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Legs shaped, sides assembled and Ouch!

Posted by on August 16, 2008
This entry is part 2 of 8 in the series Boy's Cherry and Walnut Dresser

Construction Begins…

In between trips to the zoo, the Children’s Museum and backyard “play dates” with the kids, I’ve logged some decent shop time on this project the past couple weekends. Last weekend I dimensioned the lumber and assembled the two cherry and walnut frame-and-panel sides. Due to a misaligned rip fence, I wound up with a mortise and stub-tenon joint that simply wouldn’t close. I decided to lop off the tenons and attach the rails to the stiles with splines instead. This worked fine, but resulted in weaker joints than I really need here. I really should have used a larger loose tenon…but more on that later.

In the midst of this work, I picked up a used Grizzly 24″ dual drum sander. I couldn’t resist running these panels through this beast. It made quick work of sanding them perfectly flat…awesome.

After a pass through the Grizzly dual drum sander

Curvy Legs

After cutting the mortises in the leg blanks for the sides and front and back members, it was time to cut the compound curves. This was the part I was really looking forward to! In the past, I would have done this with a template and a flush trim bit. There were two problems I saw with this approach. First off, I’m always anxious about tearout when flushing up cherry. Usually this can be avoided by rough cutting very close to the line — but nonetheless I’ve still occassionally nicked a piece this way. The other issue was a bit more serious – my largest flushing bit has a maximum capacity of 1-1/2″. Since the legs are 1-3/4″ on each side, I’d have to get a longer bit. I’m uncomfortable enough with 1-1/2″ of high-speed exposed spinning carbide. I decided to try Norm’s usual method. About six months ago I picked up the Ridgid oscillating spindle/edge sander. Ya know, the one it seems like everyone has. I really like this tool. I cut to within 1/16″ (sometimes within 1/32″) of the line and then finished the cut off with the edge sander and the standard 80 grit belt. Worked like a charm. I think the results are just beautiful.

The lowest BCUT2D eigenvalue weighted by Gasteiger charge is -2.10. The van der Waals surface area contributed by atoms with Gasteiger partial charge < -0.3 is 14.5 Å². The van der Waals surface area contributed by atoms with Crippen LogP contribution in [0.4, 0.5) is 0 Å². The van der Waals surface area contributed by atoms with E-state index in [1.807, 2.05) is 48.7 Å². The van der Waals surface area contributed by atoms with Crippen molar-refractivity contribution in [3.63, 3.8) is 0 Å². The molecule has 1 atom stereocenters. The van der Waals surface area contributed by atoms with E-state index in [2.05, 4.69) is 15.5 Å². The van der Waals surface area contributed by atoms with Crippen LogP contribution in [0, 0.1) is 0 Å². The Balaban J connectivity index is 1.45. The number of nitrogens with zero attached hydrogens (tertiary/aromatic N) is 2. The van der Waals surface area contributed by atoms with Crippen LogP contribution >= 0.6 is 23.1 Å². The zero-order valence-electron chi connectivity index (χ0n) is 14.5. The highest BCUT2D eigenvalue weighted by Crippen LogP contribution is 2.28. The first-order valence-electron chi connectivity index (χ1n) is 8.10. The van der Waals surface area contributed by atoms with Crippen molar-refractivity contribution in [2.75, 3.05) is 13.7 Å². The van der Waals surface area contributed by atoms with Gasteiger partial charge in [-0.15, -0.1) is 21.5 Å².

Sanding the legs on the Ridgid

Completed Legs

Pass the Biscuits, Please…

With the legs cut, it was time to glue up the sides. While these “cooked,” I turned my sights to the back. I had originally planned to use a section of 1/2″ plywood panel capped top and bottom with a 4″ bottom/2-1/2″ top cherry “rail” joined with mortise and loose tenons into the back legs of the side panels. Upon further reflection, I made a very minor modification of my plans and used 3/4″ plywood instead. I did this for two reasons. When thinking through the joinery for the dust panels and final assembly of the carcass, I realized that I needed to first assemble the sides, back and front rail and add the dust panels after this sub-assembly. In the past I’ve designed joinery that required simultaneous glue up of the sides, back and dust frames — and this is simply far too much for one person to juggle. I also didn’t leave room to cut dadoes in the sides for the dust panels and didn’t want to introduce glued on supports either. I decided that the easiest thing to do would be to cut biscuit slots in the sides and back and then cut a continuous slot around the dust frames so that they could simply slide into place in the partially completed carcass. To have enough depth for the #20 biscuits, the back would need to be at least 3/4″ thick. The other reason was simply that the 1/2 ply I had was a low quality birch from HD and I happened to have a 3/4″ sheet of cherry veneer ply left over from a prior job. So this kinda just worked out.


While I was dry assembling one side to the back to mark out for the biscuit slots, the side slipped, did a flip and slammed onto the floor. Unfortunately, the shock split the stiles – one on the top and the other at the bottom – at the point where the spline ended. My “fix” was to install some pocket screws to help hold the split together. The dust panels should provide sufficient additional reinforcement, so I’m not terribly concerned about the longevity of the sides…however I will need to do some work on the outside to obscure the visible checks.

Tomorrow is another day

At this point I’ve got the sides completed, the cherry rails biscuited and glued to the plywood back, and the lines for the biscuit slots to hold the dust frames laid out and ready for the lamello/plate joiner/biscuit cutter/what-have-you to do its thing.

I hope to build the dust frames and assemble the carcass by the end of day tomorrow. I’ll let you know!

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